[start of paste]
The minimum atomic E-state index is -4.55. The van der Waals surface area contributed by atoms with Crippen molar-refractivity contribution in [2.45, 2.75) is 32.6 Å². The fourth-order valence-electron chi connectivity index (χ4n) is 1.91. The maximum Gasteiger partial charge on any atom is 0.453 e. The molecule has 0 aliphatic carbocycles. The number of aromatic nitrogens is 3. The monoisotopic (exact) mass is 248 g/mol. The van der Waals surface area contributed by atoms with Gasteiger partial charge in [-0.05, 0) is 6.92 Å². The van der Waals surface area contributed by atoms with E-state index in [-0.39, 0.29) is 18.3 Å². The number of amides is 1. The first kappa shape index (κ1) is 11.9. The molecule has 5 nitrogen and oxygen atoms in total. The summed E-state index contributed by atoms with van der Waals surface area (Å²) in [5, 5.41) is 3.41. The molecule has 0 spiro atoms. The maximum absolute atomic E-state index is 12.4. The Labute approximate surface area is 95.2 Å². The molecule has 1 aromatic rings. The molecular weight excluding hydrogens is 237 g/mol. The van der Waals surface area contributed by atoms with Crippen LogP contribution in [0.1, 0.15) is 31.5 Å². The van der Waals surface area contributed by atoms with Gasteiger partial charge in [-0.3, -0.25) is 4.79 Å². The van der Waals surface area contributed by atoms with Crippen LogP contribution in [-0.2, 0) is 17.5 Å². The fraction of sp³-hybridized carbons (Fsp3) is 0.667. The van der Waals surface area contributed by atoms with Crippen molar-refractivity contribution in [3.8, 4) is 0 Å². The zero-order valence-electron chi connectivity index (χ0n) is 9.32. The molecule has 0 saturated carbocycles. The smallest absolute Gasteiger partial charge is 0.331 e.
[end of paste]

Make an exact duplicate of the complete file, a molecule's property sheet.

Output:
The minimum atomic E-state index is -4.55. The van der Waals surface area contributed by atoms with Crippen molar-refractivity contribution in [2.45, 2.75) is 32.6 Å². The fourth-order valence-electron chi connectivity index (χ4n) is 1.91. The maximum Gasteiger partial charge on any atom is 0.453 e. The molecule has 0 aliphatic carbocycles. The number of aromatic nitrogens is 3. The monoisotopic (exact) mass is 248 g/mol. The van der Waals surface area contributed by atoms with Gasteiger partial charge in [-0.05, 0) is 6.92 Å². The van der Waals surface area contributed by atoms with E-state index in [-0.39, 0.29) is 18.3 Å². The number of amides is 1. The first kappa shape index (κ1) is 11.9. The molecule has 5 nitrogen and oxygen atoms in total. The summed E-state index contributed by atoms with van der Waals surface area (Å²) in [5, 5.41) is 3.41. The molecule has 0 spiro atoms. The maximum absolute atomic E-state index is 12.4. The Labute approximate surface area is 95.2 Å². The molecule has 1 aromatic rings. The molecular weight excluding hydrogens is 237 g/mol. The van der Waals surface area contributed by atoms with Crippen LogP contribution in [0.1, 0.15) is 31.5 Å². The van der Waals surface area contributed by atoms with Gasteiger partial charge in [-0.3, -0.25) is 4.79 Å². The van der Waals surface area contributed by atoms with Crippen LogP contribution in [-0.2, 0) is 17.5 Å². The fraction of sp³-hybridized carbons (Fsp3) is 0.667. The van der Waals surface area contributed by atoms with Crippen molar-refractivity contribution in [3.8, 4) is 0 Å². The zero-order valence-electron chi connectivity index (χ0n) is 9.32. The molecule has 0 saturated carbocycles. The smallest absolute Gasteiger partial charge is 0.331 e.